Signpost (Weber, Utah), 1985-02-191
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...... J i -B ' . -!, . , . ' ; ? - 3 PC Tuesday, February 19, 1985 Weber State College Vol. 45 No.33 t w ss & "" i'S"' S Sen. Hatch Promotes U.S. Market Economy by Rae Dawn Olbert Managing Editor : Utah Senator Orrin Hatch was on campus Friday speaking before a capacity crowd in the Smith Lecture Hall of the Wattis Business Building. In conjuntion with the School of Business Week, Hatch spoke on "The Importance of Management in American Business." Hatch said he sees a constant battle in Washington between "the forces who would lead our economy into a socialist stagnation and those forces suporting the free market which has served us so well in the past by giving our nation a high standard of living." , He said the United States is a world leader because of the free market system, an abundance of resources, and most importantly, the management skills of American business. Hatch feels there is a "dangerous bias toward the governmentpolice approach by too many policymakers in Washington. There is a constant pressure in our nation's capital to replace the concept of surviving through efficient service with the concept of centralized control from Washington." He said the arguments for central planning are deceptive. He said other countries' policies, such as Japan, which provide for careful direction of investment and marketing, have increased their industrial capacity at a much faster rate than the U.S. . However, he said, in Japan most government funds are provided for urban and regional development, or for environmental protection and the standard infrastructure requirements, and not to the manufacturing industries. He said the porportion of government loans to Japanese industries is . miniscule. "It is now coming to light that government efforts 1 at central planning in Japanese industry appear to 5 i i . 1 I V i 1 - .? Adele Herman, WSC business professor, presents Senator Orrin Hatch with a plaque honoring him as the have been gigantic mistakes," Hatch said. He said one example is the Japanese governmental planning agencies who attempted to keep Honda from going into the automobile business, and instead encouraged Japanese industry to pursue coal mining, agriculture, and public railways. "Another assumption that encourages us to abandon the market system is that the recent experiment with taxpayer subsidies for the Chrysler Corporation was a success," said Hatch. He said this provides an example for a national policy of "bailing out firms which find themselves out of touch with economic reality." Signpost photoJeff Bybee first speaker in the School of Business Distinguished Lecture Series. Hatch said while the Chrysler Corporation's current profits seem to indicate a comeback has been achieved, "a closer look at the financial details of the corporation tells another story." He said a fair amount of the recents profits are due to a large loss carry-forward generated in the economically troubled years of 1979, '80 and '81. He said Chrysler has reduced research and development spending, which means that in the long run, competitiveness and innovation are at risk. "Also, there has been a sacrifice of long-term capital investment by the corporations as a means of see "Promotes" on page 2. Shooting for IP College Looks To Increase Aon- Resident Enrollment by David C. Wright Staff Reporter Weber State would like to increase its non-resident student enrollment to approximately 10 percent of the total student population, according to Dr. Emil Hanson, assistant vice president for academic services. Weber does not maintain a certain ratio of non-residents to residents, said Hanson. The reasons behind the hoped-for increase are twofold: to better utilize the residence halls, and "more importantly," said Hanson, "1 think is the cultural aspect of it. I think a broader cultural base on campus is important to a person's education. It's important to share cultures and background." Current non-resident enrollment at WSC is 539 students, or 6.2 percent of the student population. The $226 in tuition paid by students each quarter represents 18 percent of the total cost of that quarter's education. Non-residents pay nearly triple that amount in tuition. "If the student grew up in another state and their parents never paid income tax in Utah, they send their child across the border to go to school; they're not footing their fair share of the bill," said Hanson. According to Hanson, the extra tuition paid by non-residents is not used for any specific purpose. It is sent to the state with all tuition revenues, and then redistributed back to the college. Hanson said the school, and ultimately the students, would benefit from having more students live in the residence halls because of the extra revenue generated. Many of Weber's non-resident students are athletes, attending WSC on scholarships. Hanson said approx- see "Looks" on pai;' 3. i - ; vi Gina Luque models traditional "Spanish Saturday night. The banquet featured food dress during the international banquet and fashion from many cultures.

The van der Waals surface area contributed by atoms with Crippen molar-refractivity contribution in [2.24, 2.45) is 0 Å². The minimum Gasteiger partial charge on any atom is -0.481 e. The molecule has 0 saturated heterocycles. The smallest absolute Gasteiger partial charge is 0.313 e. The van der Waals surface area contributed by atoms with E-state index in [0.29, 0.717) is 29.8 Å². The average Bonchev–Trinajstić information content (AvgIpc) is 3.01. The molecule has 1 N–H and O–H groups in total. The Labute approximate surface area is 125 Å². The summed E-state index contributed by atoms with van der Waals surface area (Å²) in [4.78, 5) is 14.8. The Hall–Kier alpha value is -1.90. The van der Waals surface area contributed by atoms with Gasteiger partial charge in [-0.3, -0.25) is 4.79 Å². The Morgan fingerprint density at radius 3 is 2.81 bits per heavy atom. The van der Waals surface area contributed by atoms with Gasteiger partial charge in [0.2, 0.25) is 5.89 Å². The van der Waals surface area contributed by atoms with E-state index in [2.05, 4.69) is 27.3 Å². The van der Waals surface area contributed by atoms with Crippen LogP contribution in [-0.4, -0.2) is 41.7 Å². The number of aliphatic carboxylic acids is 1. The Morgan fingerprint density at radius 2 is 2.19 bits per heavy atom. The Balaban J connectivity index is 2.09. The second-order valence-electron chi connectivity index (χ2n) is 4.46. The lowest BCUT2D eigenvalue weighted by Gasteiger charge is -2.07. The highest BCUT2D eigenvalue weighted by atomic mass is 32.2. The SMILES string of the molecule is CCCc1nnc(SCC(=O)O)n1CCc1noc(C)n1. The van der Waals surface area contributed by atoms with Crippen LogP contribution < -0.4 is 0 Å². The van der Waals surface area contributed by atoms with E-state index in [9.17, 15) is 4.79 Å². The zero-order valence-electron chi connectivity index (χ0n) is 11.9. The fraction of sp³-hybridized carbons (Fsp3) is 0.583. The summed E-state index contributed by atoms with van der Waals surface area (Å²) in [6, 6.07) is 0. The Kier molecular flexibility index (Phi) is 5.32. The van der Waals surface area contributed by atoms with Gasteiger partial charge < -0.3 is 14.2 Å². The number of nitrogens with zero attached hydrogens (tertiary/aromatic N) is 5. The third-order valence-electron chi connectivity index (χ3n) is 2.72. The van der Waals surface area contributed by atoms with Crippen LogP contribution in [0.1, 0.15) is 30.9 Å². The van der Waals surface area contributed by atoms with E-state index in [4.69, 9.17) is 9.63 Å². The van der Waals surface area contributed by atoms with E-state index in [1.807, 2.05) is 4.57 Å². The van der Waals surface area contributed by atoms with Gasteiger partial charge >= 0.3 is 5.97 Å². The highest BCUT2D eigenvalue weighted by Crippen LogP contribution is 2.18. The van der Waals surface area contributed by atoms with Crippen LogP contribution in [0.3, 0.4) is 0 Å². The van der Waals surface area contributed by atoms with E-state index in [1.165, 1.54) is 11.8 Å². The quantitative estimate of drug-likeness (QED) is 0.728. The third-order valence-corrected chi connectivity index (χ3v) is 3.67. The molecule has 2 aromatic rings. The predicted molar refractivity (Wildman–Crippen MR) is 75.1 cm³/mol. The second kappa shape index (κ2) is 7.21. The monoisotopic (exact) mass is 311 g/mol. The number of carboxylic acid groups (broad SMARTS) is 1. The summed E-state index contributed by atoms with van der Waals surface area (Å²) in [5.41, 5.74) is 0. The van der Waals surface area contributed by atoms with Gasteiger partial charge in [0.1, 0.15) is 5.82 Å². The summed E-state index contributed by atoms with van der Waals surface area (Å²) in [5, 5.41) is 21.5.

|Title||Signpost (Weber, Utah), 1985-02-19, Vol. 45, No. 33|
|Creator||Weber State College|
|Contributors||Associated Students of Weber College|
|Description||Weber's current student newspaper, the Signpost, first appeared on September 29, 1937. For two years prior to that time, campus news was disseminated via announcements posted on a bulletin board known as the "Signpost". As a result, the masthead of the first issue of the paper itself featured a rudimentary wooden sign with the title spelled out in rustic-looking letters. Over the years the paper has been published continuously, though the look, size and style has changed several times.|
|Subject||College student newspapers and periodicals; Weber State College|
|Publisher Digital||Stewart Library, Weber State University|
|Source||University Archives LD5893.W55 S5, Stewart Library, Weber State University|
|Rights Management||Public Domain. Courtesy of University Archives, Stewart Library, Weber State University.|